It's been a while since I engaged with the Scriptures through one of my favorite practices: listening to the audio and painting images that come to mind. And today I decided to that however unorthodox it may be to watercolor in bed.
I was reminded of Leah in today's reading.
"If a man has two wives, and he loves one but not the other, and both bear him sons but the firstborn is the son of the wife he does not love, when he wills his property to his sons, he must not give the rights of the firstborn to the son of the wife he loves in preference to his actual firstborn, the son of the wife he does not love.
He must acknowledge the son of his unloved wife as the firstborn by giving him a double share of all he has. That son is the first sign of his father's strength. The right of the firstborn belongs to him."
Leah was the unloved wife of Jacob who birthed him many sons. God blessed her with children, and blessed her also by putting this expectation on Israel. She will not be forgotten, her children will not be forgotten. She matters.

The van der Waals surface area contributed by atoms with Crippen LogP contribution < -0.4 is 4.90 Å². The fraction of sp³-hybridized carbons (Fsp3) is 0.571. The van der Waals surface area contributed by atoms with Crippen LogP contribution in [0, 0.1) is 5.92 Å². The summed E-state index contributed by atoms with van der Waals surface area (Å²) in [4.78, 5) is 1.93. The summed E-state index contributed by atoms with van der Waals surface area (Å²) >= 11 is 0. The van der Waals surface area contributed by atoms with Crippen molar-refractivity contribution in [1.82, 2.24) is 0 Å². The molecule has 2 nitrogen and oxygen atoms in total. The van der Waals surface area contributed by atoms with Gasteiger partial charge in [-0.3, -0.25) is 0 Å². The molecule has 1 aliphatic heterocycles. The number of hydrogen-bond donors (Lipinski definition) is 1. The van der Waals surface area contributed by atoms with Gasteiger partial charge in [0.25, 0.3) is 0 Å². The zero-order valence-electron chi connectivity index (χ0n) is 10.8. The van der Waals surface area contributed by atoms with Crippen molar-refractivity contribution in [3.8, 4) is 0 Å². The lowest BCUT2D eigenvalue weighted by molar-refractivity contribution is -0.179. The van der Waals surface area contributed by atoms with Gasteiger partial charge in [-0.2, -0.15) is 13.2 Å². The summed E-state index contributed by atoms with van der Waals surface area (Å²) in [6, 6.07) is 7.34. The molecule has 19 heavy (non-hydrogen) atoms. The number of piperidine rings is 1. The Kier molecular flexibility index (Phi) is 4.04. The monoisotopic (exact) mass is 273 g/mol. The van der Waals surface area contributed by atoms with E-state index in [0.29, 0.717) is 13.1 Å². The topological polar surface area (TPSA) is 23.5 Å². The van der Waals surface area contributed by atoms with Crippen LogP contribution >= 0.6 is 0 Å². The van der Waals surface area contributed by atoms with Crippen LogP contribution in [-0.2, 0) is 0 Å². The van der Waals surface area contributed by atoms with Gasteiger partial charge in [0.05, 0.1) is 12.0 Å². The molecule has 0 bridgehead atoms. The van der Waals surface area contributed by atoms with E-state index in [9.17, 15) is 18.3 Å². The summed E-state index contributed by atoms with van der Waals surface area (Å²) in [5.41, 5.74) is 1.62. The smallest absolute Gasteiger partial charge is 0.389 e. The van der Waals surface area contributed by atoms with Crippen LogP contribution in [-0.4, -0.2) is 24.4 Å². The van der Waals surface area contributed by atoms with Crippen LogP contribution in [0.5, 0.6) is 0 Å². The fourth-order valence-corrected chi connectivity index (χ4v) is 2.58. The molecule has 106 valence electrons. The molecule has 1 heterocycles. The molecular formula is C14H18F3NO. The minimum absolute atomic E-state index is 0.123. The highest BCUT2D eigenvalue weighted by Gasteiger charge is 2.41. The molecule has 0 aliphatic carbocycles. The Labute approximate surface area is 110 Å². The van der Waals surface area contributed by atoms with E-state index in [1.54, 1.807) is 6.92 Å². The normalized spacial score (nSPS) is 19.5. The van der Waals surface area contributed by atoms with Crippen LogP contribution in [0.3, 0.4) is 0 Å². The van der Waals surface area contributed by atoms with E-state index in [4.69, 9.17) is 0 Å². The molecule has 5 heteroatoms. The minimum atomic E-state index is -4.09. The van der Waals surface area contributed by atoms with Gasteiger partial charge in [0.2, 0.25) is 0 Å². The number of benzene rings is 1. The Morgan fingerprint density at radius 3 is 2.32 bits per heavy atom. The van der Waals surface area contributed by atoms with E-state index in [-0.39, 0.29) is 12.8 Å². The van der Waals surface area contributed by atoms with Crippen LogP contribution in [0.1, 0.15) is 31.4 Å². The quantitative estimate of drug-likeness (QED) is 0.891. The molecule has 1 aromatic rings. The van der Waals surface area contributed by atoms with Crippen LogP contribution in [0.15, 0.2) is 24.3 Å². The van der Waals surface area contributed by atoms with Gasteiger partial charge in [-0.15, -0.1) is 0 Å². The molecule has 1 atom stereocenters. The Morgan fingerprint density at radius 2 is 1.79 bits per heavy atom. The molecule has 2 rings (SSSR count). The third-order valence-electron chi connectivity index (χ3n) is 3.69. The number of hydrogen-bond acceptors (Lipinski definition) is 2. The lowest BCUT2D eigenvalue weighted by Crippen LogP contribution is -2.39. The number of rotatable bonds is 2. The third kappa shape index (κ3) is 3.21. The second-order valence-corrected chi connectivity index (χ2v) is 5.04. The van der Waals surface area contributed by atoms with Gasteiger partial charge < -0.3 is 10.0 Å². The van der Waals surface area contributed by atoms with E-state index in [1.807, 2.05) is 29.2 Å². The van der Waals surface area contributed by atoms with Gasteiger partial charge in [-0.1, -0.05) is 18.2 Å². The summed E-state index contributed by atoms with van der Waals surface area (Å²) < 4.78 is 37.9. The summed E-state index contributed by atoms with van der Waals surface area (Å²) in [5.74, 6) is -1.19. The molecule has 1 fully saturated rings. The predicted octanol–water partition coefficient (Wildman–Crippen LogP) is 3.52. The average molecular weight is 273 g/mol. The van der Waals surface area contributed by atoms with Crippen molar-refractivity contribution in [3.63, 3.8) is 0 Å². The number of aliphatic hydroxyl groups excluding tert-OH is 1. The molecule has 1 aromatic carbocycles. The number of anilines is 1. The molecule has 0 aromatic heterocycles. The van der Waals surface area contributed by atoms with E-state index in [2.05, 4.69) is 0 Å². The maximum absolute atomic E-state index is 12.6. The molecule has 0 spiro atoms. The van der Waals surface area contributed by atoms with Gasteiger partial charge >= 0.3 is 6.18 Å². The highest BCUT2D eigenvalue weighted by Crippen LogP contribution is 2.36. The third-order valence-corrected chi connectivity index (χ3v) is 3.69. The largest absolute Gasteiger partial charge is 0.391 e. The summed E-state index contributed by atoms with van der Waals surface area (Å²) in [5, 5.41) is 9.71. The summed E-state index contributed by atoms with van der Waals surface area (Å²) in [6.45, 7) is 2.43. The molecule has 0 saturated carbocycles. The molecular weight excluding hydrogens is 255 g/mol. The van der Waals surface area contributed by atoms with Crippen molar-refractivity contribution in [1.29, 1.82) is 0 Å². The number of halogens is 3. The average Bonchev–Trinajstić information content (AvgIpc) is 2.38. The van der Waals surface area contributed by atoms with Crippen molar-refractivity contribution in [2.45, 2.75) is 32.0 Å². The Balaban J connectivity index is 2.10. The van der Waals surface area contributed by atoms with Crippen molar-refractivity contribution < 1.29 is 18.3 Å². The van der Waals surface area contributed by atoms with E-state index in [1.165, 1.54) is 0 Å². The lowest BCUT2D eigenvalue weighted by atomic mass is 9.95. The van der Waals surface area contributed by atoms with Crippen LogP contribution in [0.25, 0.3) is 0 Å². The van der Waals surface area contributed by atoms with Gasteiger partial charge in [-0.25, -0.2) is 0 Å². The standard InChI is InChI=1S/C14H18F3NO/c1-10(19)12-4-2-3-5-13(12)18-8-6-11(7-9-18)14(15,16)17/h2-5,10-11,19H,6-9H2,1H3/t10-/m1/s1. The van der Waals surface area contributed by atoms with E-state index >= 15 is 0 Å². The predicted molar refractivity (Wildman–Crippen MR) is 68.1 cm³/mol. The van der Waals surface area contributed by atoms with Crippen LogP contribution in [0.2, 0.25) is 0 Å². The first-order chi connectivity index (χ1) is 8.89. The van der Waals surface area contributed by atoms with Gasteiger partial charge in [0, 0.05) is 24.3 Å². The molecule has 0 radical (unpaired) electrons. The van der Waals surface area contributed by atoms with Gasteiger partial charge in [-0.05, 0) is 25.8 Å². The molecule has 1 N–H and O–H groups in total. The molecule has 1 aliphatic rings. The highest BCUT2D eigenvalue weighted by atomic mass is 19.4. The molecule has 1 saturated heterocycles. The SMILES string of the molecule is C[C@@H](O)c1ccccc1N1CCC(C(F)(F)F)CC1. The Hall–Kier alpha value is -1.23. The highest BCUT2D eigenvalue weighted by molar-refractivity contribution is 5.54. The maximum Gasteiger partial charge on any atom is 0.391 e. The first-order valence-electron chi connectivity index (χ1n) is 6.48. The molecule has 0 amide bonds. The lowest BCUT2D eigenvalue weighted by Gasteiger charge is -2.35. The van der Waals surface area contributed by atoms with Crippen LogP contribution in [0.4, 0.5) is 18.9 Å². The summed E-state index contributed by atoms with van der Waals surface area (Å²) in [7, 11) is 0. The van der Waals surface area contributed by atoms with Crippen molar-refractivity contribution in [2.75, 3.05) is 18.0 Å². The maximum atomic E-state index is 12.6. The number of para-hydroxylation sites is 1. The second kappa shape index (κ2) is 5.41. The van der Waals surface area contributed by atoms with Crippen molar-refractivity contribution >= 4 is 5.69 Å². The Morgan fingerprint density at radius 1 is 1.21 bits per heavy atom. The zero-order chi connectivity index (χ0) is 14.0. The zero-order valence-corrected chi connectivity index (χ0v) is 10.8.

And not only that, I was struck with the thought that though Jacob might have wanted to deny Leah's sons their rights due to his feelings for Leah...it was Leah's son Judah who became the great-great-great-I-don't-know-how-many-greats-great grandfather of Jesus Christ.
Jesus Christ is the son of Israel's unloved wife.
Allow that to sink in. It's true on so many levels.
It's true that Jacob (also later named Israel) might have rejected his son Judah, the son of his unloved wife, Leah.
And it's true, we see in Scripture, that Israel (the nation named after their father Jacob) rejects Jesus.
And in both cases, God asks Israel to despite their own heart issues, their own intolerances, their own discomfort...to give His Son what He deserves. In the case of Leah's firstborn, he deserves his birthright. In the case of Jesus, he deserves our lives.
Jesus rocks. He gives us absolutely everything. Absolutely everything.
His very breath.
And I know within my own heart there are so many things that bump up against this...but it is right and good and sensible and desperately needed for me to hand over my absolute everything to Him.
I've seen other churches bring flowers from home on Easter Sunday and decorate the cross all colorfully and wildly. I've never done it but I want to do it.
Easter is the day Jesus took the most awful thing and made it the most lovely thing. The idea that a cross could be lovely is outrageous...but it's so, so true.
He sacrificed everything, so that all my everything, my ugliness, pain, sin, filth could all be lovely.
God makes Leah, the unloved wife
Judah, the least favorite son
Israel, the unfaithful people
me, the insecure sinner
Jesus, the killed King
all brimming with hope and breath.
He makes us all lovely.